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So, here's the thing
Bill Bilodeau

Sell Me Something I Want


The Girl Scouts weren’t bad.

I could stand the cookie thing. I really could. Especially the Samoas.

I wasn’t so happy when they raised the price a buck a box, but as far as kiddie fundraisers went, it was okay with me. Besides, they had the franchise, right? This was their gig. You knew they’d be around the same time every year: door-to-door, at the supermarket; even at the office, thanks to mom or dad.

Then there were the magazine kids, showing up in the afternoon practically in tears, saying they were just THREE SUBSCRIPTIONS SHORT of a trip to Bali or wherever.
Then came the candy bars for Little League (or soccer, or PeeWee football or junior hockey or midget badminton). Those freakin’ kids were everywhere, and damn, were they organized. You couldn’t slip out the other door at the grocery store – they had it covered. And there were always enough of them at the table that you couldn’t wait until they were busy with another victim and quickly sneak by.

Then came the schoolkids.

This. Is where. I draw. The line.

Hey, don’t I already pay for schools? In fact, because I send my kids to private school, I pay twice. So what’s with the ripoff fund-raisers? What’s with the guilt trip? What’s with every freakin’ parent at my job bringing in their kids stinkin’ crap to sell, based on the assumption that if they’re gonna buy someone else’s kid’s crap, that someone’s gonna have to buy theirs, too?


I’m not paying ridiculous school taxes, then turning around and forking over $12 a pop for wrapping paper. No sir. I’m not paying $5,000 in tuition (each!), then sifting through a Neiman Marcus catalog with the label changed to figure out how cheaply I can get off this year while paying for class trips of kids I don’t even know in grades I don’t have to care about for seven more years!

It’s bad, and getting worse. My sister’s completely given up. Her approach? Tell me how many you have to sell, and I’ll just buy them. Save the kid the humiliation of going door-to-door. Save the husband the workplace alienation of bringing the box of candy and the handmade sign in and sticking it on his desk (you can’t put it in the break room; some asshole will decide it’s a gift).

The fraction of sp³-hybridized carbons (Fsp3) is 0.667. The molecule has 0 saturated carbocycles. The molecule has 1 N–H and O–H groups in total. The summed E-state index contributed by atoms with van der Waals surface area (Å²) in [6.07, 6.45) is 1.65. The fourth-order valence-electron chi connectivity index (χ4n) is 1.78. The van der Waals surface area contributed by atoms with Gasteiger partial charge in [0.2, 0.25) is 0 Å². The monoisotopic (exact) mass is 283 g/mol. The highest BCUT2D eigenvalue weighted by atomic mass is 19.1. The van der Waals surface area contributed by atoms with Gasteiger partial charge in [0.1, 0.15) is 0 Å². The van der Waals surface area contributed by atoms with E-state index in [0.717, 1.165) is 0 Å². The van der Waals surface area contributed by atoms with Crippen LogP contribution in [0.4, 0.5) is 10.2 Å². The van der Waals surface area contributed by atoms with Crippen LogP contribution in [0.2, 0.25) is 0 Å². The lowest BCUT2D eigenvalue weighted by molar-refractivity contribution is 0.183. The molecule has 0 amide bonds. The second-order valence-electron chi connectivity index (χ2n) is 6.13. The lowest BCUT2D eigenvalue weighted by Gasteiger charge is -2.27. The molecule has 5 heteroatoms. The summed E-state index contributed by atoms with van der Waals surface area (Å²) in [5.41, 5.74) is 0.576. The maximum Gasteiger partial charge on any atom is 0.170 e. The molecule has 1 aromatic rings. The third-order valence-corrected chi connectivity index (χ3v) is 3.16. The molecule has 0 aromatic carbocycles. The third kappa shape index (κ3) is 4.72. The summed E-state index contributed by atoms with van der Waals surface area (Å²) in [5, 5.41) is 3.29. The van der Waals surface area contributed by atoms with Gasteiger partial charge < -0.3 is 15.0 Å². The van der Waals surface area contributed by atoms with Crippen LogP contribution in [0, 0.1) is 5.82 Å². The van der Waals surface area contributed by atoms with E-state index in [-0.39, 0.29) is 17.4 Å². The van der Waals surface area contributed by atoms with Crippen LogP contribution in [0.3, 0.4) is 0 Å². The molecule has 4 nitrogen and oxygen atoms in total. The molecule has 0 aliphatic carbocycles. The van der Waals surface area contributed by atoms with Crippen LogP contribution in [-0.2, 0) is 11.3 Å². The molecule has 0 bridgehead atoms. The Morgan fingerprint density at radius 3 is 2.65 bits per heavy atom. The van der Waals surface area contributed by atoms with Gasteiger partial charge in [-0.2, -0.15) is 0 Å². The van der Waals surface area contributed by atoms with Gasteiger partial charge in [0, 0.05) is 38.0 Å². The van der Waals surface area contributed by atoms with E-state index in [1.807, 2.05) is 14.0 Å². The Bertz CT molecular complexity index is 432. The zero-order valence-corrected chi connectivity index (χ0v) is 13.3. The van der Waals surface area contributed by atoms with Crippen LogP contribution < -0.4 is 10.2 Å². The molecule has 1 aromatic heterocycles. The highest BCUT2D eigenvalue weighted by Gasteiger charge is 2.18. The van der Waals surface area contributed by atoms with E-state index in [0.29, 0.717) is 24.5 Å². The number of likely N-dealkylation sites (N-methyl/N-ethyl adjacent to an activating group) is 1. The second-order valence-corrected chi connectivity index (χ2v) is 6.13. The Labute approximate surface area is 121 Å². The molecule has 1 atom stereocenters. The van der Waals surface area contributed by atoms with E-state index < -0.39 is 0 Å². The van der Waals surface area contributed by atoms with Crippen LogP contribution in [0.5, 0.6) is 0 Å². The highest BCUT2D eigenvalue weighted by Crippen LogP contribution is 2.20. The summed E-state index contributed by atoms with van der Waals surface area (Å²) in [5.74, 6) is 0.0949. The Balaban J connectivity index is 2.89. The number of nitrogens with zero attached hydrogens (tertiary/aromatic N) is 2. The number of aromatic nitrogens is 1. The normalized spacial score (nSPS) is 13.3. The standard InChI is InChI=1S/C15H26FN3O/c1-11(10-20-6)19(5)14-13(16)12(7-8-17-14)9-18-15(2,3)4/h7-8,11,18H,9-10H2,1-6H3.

No, just fork over the money and hope that next year, they at least make the kid sell something you can use 20 of, like subscriptions for Vicodin or official Derek Jeter baseball bats with Ruben Rivera's signature.

I’ll tell you what. The whole thing worse than smells. Using kids to sell cheap crap (or even worthwhile crap) just reeks of out-of-control adults looking to wring every last buck out of parents or anyone else sucker enough to feel guilty at saying no to a sad-faced 7-year-old.

I call it child prostitution. Our schools have become pimps, selling not the products in the kids’ hands, but the kids themselves. Because let’s face it, we don’t want the big chocolate bar (most of the time); we don’t want the magazines; the gift wrap; the mugs; the crotchless edible panties (sorry, wrong rant). We’re only buying this stuff because (all together now: IT’S FOR THE KIDS!

That’s right. It’s for the kids. They’re giving this stuff to little kids and pushing them out the door with the understanding that anyone who buys any of it is doing so ONLY out of guilt and ONLY because they’re kids.

So why not drop the pretense? Push the kids out the door with no merchandise, but dress them in halter tops and painted-on mini shorts, high-heeled boots and too much makeup. Give them an order form and a machine that accepts both debit and credit cards.

Or … how about this? How about you just make the taxes/tuition/fees/whatever equal to the cost of educating the kid, field trips included. Then I can answer my door again, safely knowing it’s probably only the Mormans.


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